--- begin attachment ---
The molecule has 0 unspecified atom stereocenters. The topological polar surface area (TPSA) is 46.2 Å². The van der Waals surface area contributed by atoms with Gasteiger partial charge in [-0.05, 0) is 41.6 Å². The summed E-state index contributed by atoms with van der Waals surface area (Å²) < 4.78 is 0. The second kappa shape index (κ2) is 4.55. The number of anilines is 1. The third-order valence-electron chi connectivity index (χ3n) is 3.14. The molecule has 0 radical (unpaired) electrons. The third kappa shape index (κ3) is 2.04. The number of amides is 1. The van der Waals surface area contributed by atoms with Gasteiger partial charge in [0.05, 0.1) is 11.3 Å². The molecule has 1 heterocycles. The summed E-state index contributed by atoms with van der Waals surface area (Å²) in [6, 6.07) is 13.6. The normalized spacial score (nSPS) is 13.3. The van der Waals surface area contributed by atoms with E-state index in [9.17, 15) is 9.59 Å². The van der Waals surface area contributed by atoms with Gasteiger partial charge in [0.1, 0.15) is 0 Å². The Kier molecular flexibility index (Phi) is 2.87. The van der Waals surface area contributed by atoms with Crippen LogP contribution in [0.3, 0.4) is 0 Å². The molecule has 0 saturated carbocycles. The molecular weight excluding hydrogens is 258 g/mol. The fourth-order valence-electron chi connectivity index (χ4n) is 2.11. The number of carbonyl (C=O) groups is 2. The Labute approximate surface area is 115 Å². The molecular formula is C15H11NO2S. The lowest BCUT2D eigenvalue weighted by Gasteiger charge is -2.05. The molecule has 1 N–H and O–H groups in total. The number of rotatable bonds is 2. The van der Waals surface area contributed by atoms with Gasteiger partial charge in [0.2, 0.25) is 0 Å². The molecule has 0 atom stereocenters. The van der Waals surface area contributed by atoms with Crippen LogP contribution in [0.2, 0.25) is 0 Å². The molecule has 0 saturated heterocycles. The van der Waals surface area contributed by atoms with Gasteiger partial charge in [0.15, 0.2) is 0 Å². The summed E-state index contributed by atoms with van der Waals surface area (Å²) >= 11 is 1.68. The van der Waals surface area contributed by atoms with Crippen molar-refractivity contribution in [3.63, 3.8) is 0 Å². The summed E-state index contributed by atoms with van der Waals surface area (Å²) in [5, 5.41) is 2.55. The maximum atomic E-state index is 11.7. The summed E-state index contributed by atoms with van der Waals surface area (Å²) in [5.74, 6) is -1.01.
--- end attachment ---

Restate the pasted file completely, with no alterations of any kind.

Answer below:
The molecule has 0 unspecified atom stereocenters. The topological polar surface area (TPSA) is 46.2 Å². The van der Waals surface area contributed by atoms with Gasteiger partial charge in [-0.05, 0) is 41.6 Å². The summed E-state index contributed by atoms with van der Waals surface area (Å²) < 4.78 is 0. The second kappa shape index (κ2) is 4.55. The number of anilines is 1. The third-order valence-electron chi connectivity index (χ3n) is 3.14. The molecule has 0 radical (unpaired) electrons. The third kappa shape index (κ3) is 2.04. The number of amides is 1. The van der Waals surface area contributed by atoms with Gasteiger partial charge in [0.05, 0.1) is 11.3 Å². The molecule has 1 heterocycles. The summed E-state index contributed by atoms with van der Waals surface area (Å²) in [6, 6.07) is 13.6. The normalized spacial score (nSPS) is 13.3. The van der Waals surface area contributed by atoms with E-state index in [9.17, 15) is 9.59 Å². The van der Waals surface area contributed by atoms with Gasteiger partial charge in [0.1, 0.15) is 0 Å². The Kier molecular flexibility index (Phi) is 2.87. The van der Waals surface area contributed by atoms with Crippen LogP contribution in [0.3, 0.4) is 0 Å². The molecule has 0 saturated carbocycles. The molecular weight excluding hydrogens is 258 g/mol. The fourth-order valence-electron chi connectivity index (χ4n) is 2.11. The number of carbonyl (C=O) groups is 2. The Labute approximate surface area is 115 Å². The molecular formula is C15H11NO2S. The lowest BCUT2D eigenvalue weighted by Gasteiger charge is -2.05. The molecule has 1 N–H and O–H groups in total. The number of rotatable bonds is 2. The van der Waals surface area contributed by atoms with Gasteiger partial charge in [0.2, 0.25) is 0 Å². The molecule has 0 atom stereocenters. The van der Waals surface area contributed by atoms with Crippen LogP contribution in [0.2, 0.25) is 0 Å². The molecule has 0 saturated heterocycles. The van der Waals surface area contributed by atoms with Gasteiger partial charge in [0.15, 0.2) is 0 Å². The summed E-state index contributed by atoms with van der Waals surface area (Å²) >= 11 is 1.68. The van der Waals surface area contributed by atoms with Crippen molar-refractivity contribution in [3.63, 3.8) is 0 Å². The summed E-state index contributed by atoms with van der Waals surface area (Å²) in [5, 5.41) is 2.55. The maximum atomic E-state index is 11.7. The summed E-state index contributed by atoms with van der Waals surface area (Å²) in [5.74, 6) is -1.01.